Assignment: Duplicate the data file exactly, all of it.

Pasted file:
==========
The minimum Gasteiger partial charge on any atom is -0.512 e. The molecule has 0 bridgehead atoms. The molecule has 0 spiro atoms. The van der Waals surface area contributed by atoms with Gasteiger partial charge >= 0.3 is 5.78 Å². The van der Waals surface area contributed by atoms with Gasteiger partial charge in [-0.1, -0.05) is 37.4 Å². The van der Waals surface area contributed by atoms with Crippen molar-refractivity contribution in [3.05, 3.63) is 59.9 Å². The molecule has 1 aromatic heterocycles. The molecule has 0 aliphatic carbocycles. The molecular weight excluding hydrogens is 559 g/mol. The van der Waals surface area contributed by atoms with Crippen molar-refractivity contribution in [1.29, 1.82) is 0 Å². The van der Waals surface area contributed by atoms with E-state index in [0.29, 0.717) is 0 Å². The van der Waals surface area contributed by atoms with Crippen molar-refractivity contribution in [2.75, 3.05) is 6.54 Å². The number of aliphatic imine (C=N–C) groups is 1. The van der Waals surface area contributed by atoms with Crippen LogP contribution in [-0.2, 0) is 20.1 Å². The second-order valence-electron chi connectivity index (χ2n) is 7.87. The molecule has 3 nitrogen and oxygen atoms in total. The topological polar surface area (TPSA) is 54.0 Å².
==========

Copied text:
The minimum Gasteiger partial charge on any atom is -0.512 e. The molecule has 0 bridgehead atoms. The molecule has 0 spiro atoms. The van der Waals surface area contributed by atoms with Gasteiger partial charge >= 0.3 is 5.78 Å². The van der Waals surface area contributed by atoms with Gasteiger partial charge in [-0.1, -0.05) is 37.4 Å². The van der Waals surface area contributed by atoms with Crippen molar-refractivity contribution in [3.05, 3.63) is 59.9 Å². The molecule has 1 aromatic heterocycles. The molecule has 0 aliphatic carbocycles. The molecular weight excluding hydrogens is 559 g/mol. The van der Waals surface area contributed by atoms with Crippen molar-refractivity contribution in [1.29, 1.82) is 0 Å². The van der Waals surface area contributed by atoms with E-state index in [0.29, 0.717) is 0 Å². The van der Waals surface area contributed by atoms with Crippen molar-refractivity contribution in [2.75, 3.05) is 6.54 Å². The number of aliphatic imine (C=N–C) groups is 1. The van der Waals surface area contributed by atoms with Crippen LogP contribution in [-0.2, 0) is 20.1 Å². The second-order valence-electron chi connectivity index (χ2n) is 7.87. The molecule has 3 nitrogen and oxygen atoms in total. The topological polar surface area (TPSA) is 54.0 Å².